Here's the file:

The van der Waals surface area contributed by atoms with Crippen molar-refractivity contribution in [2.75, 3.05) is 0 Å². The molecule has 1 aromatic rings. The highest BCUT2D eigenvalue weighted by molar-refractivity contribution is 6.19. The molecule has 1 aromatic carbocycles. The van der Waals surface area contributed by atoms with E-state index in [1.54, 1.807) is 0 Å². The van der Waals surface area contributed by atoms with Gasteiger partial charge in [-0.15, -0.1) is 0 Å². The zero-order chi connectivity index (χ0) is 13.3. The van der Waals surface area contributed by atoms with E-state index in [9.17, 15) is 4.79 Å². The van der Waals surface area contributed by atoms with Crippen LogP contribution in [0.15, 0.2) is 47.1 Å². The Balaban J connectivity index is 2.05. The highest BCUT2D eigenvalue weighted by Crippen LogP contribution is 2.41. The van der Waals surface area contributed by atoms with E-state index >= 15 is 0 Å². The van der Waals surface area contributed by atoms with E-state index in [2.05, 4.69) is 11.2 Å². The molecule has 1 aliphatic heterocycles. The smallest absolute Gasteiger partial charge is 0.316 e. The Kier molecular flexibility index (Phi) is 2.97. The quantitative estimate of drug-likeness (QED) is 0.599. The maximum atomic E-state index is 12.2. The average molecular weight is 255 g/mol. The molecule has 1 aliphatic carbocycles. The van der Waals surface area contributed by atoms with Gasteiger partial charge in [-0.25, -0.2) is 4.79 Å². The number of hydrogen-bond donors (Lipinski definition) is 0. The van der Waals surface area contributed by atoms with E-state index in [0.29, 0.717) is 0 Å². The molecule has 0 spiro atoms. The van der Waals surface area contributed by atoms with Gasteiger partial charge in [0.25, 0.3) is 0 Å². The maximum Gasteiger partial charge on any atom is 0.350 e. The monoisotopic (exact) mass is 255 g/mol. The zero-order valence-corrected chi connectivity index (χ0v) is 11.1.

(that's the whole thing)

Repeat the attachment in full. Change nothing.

The van der Waals surface area contributed by atoms with Crippen molar-refractivity contribution in [2.75, 3.05) is 0 Å². The molecule has 1 aromatic rings. The highest BCUT2D eigenvalue weighted by molar-refractivity contribution is 6.19. The molecule has 1 aromatic carbocycles. The van der Waals surface area contributed by atoms with E-state index in [1.54, 1.807) is 0 Å². The van der Waals surface area contributed by atoms with Gasteiger partial charge in [-0.15, -0.1) is 0 Å². The zero-order chi connectivity index (χ0) is 13.3. The van der Waals surface area contributed by atoms with E-state index in [9.17, 15) is 4.79 Å². The van der Waals surface area contributed by atoms with Crippen LogP contribution in [0.15, 0.2) is 47.1 Å². The Balaban J connectivity index is 2.05. The highest BCUT2D eigenvalue weighted by Crippen LogP contribution is 2.41. The van der Waals surface area contributed by atoms with E-state index >= 15 is 0 Å². The van der Waals surface area contributed by atoms with E-state index in [2.05, 4.69) is 11.2 Å². The molecule has 1 aliphatic heterocycles. The smallest absolute Gasteiger partial charge is 0.316 e. The Kier molecular flexibility index (Phi) is 2.97. The quantitative estimate of drug-likeness (QED) is 0.599. The maximum atomic E-state index is 12.2. The average molecular weight is 255 g/mol. The molecule has 1 aliphatic carbocycles. The van der Waals surface area contributed by atoms with Gasteiger partial charge in [-0.25, -0.2) is 4.79 Å². The number of hydrogen-bond donors (Lipinski definition) is 0. The van der Waals surface area contributed by atoms with E-state index in [0.29, 0.717) is 0 Å². The molecule has 0 spiro atoms. The van der Waals surface area contributed by atoms with Gasteiger partial charge in [0.25, 0.3) is 0 Å². The maximum Gasteiger partial charge on any atom is 0.350 e. The monoisotopic (exact) mass is 255 g/mol. The zero-order valence-corrected chi connectivity index (χ0v) is 11.1.